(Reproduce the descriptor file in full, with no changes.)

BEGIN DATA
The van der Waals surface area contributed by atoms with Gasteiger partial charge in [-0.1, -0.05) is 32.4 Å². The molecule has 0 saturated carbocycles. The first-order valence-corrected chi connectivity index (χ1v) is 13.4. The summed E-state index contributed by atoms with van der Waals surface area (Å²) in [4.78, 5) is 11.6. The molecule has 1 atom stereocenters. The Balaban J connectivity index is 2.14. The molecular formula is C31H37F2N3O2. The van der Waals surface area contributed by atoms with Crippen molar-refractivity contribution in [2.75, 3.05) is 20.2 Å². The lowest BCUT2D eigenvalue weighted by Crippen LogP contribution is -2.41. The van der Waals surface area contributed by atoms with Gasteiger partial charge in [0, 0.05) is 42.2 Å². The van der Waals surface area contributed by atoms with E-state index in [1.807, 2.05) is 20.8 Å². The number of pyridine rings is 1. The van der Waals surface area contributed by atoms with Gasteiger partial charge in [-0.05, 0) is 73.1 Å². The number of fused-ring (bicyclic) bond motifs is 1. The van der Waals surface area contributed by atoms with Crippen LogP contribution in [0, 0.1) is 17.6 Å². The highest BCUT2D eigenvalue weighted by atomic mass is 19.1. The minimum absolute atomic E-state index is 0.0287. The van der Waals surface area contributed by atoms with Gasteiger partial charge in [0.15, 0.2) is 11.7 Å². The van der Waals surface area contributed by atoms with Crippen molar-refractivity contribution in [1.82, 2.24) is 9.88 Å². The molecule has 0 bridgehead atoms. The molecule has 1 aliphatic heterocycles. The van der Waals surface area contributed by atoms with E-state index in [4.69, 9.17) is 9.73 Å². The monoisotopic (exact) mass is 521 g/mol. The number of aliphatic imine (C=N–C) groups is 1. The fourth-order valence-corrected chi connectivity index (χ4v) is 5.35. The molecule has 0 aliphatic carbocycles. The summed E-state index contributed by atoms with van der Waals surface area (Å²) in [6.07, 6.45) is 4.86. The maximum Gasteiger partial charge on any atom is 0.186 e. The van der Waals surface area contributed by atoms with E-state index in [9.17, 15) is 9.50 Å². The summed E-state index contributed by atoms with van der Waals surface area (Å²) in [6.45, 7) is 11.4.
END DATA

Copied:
The van der Waals surface area contributed by atoms with Gasteiger partial charge in [-0.1, -0.05) is 32.4 Å². The molecule has 0 saturated carbocycles. The first-order valence-corrected chi connectivity index (χ1v) is 13.4. The summed E-state index contributed by atoms with van der Waals surface area (Å²) in [4.78, 5) is 11.6. The molecule has 1 atom stereocenters. The Balaban J connectivity index is 2.14. The molecular formula is C31H37F2N3O2. The van der Waals surface area contributed by atoms with Crippen molar-refractivity contribution in [2.75, 3.05) is 20.2 Å². The lowest BCUT2D eigenvalue weighted by Crippen LogP contribution is -2.41. The van der Waals surface area contributed by atoms with Gasteiger partial charge in [0, 0.05) is 42.2 Å². The van der Waals surface area contributed by atoms with E-state index in [1.807, 2.05) is 20.8 Å². The number of pyridine rings is 1. The van der Waals surface area contributed by atoms with Gasteiger partial charge in [-0.05, 0) is 73.1 Å². The number of fused-ring (bicyclic) bond motifs is 1. The van der Waals surface area contributed by atoms with Crippen LogP contribution in [0, 0.1) is 17.6 Å². The highest BCUT2D eigenvalue weighted by atomic mass is 19.1. The minimum absolute atomic E-state index is 0.0287. The van der Waals surface area contributed by atoms with Gasteiger partial charge in [0.15, 0.2) is 11.7 Å². The van der Waals surface area contributed by atoms with Crippen molar-refractivity contribution in [1.82, 2.24) is 9.88 Å². The molecule has 0 bridgehead atoms. The molecule has 1 aliphatic heterocycles. The van der Waals surface area contributed by atoms with E-state index in [4.69, 9.17) is 9.73 Å². The monoisotopic (exact) mass is 521 g/mol. The number of aliphatic imine (C=N–C) groups is 1. The fourth-order valence-corrected chi connectivity index (χ4v) is 5.35. The molecule has 0 aliphatic carbocycles. The summed E-state index contributed by atoms with van der Waals surface area (Å²) in [6.07, 6.45) is 4.86. The maximum Gasteiger partial charge on any atom is 0.186 e. The van der Waals surface area contributed by atoms with E-state index in [9.17, 15) is 9.50 Å². The summed E-state index contributed by atoms with van der Waals surface area (Å²) in [6.45, 7) is 11.4.